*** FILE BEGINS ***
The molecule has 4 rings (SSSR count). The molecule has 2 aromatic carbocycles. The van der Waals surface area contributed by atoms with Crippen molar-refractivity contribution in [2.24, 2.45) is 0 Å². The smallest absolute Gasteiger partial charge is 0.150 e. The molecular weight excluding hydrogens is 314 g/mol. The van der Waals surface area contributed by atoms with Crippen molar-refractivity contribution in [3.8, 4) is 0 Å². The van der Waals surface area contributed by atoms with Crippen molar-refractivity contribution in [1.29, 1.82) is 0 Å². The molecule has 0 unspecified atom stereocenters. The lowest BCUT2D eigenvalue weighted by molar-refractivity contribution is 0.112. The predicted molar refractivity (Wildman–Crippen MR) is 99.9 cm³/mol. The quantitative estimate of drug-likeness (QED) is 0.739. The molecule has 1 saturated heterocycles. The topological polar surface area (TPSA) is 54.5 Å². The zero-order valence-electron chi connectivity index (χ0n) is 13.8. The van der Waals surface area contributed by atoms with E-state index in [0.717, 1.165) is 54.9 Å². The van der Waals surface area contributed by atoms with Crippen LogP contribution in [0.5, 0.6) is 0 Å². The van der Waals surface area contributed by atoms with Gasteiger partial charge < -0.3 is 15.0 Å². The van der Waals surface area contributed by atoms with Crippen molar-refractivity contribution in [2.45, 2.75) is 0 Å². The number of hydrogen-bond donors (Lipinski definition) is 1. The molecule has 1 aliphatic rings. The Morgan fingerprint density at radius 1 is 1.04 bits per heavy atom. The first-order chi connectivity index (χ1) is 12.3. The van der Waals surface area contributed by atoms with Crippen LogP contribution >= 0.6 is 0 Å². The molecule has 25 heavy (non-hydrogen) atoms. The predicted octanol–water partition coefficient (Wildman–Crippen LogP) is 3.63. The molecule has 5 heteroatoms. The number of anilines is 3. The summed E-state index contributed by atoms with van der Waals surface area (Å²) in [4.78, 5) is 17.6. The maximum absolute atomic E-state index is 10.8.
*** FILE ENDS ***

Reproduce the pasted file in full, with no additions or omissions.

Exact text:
The molecule has 4 rings (SSSR count). The molecule has 2 aromatic carbocycles. The van der Waals surface area contributed by atoms with Crippen molar-refractivity contribution in [2.24, 2.45) is 0 Å². The smallest absolute Gasteiger partial charge is 0.150 e. The molecular weight excluding hydrogens is 314 g/mol. The van der Waals surface area contributed by atoms with Crippen molar-refractivity contribution in [3.8, 4) is 0 Å². The van der Waals surface area contributed by atoms with Crippen molar-refractivity contribution in [1.29, 1.82) is 0 Å². The molecule has 0 unspecified atom stereocenters. The lowest BCUT2D eigenvalue weighted by molar-refractivity contribution is 0.112. The predicted molar refractivity (Wildman–Crippen MR) is 99.9 cm³/mol. The quantitative estimate of drug-likeness (QED) is 0.739. The molecule has 1 saturated heterocycles. The topological polar surface area (TPSA) is 54.5 Å². The zero-order valence-electron chi connectivity index (χ0n) is 13.8. The van der Waals surface area contributed by atoms with E-state index in [0.717, 1.165) is 54.9 Å². The van der Waals surface area contributed by atoms with Crippen LogP contribution in [0.5, 0.6) is 0 Å². The van der Waals surface area contributed by atoms with Gasteiger partial charge < -0.3 is 15.0 Å². The van der Waals surface area contributed by atoms with Crippen molar-refractivity contribution in [2.45, 2.75) is 0 Å². The number of hydrogen-bond donors (Lipinski definition) is 1. The molecule has 1 aliphatic rings. The Morgan fingerprint density at radius 1 is 1.04 bits per heavy atom. The first-order chi connectivity index (χ1) is 12.3. The van der Waals surface area contributed by atoms with Crippen LogP contribution >= 0.6 is 0 Å². The molecule has 25 heavy (non-hydrogen) atoms. The predicted octanol–water partition coefficient (Wildman–Crippen LogP) is 3.63. The molecule has 5 heteroatoms. The number of anilines is 3. The summed E-state index contributed by atoms with van der Waals surface area (Å²) in [4.78, 5) is 17.6. The maximum absolute atomic E-state index is 10.8.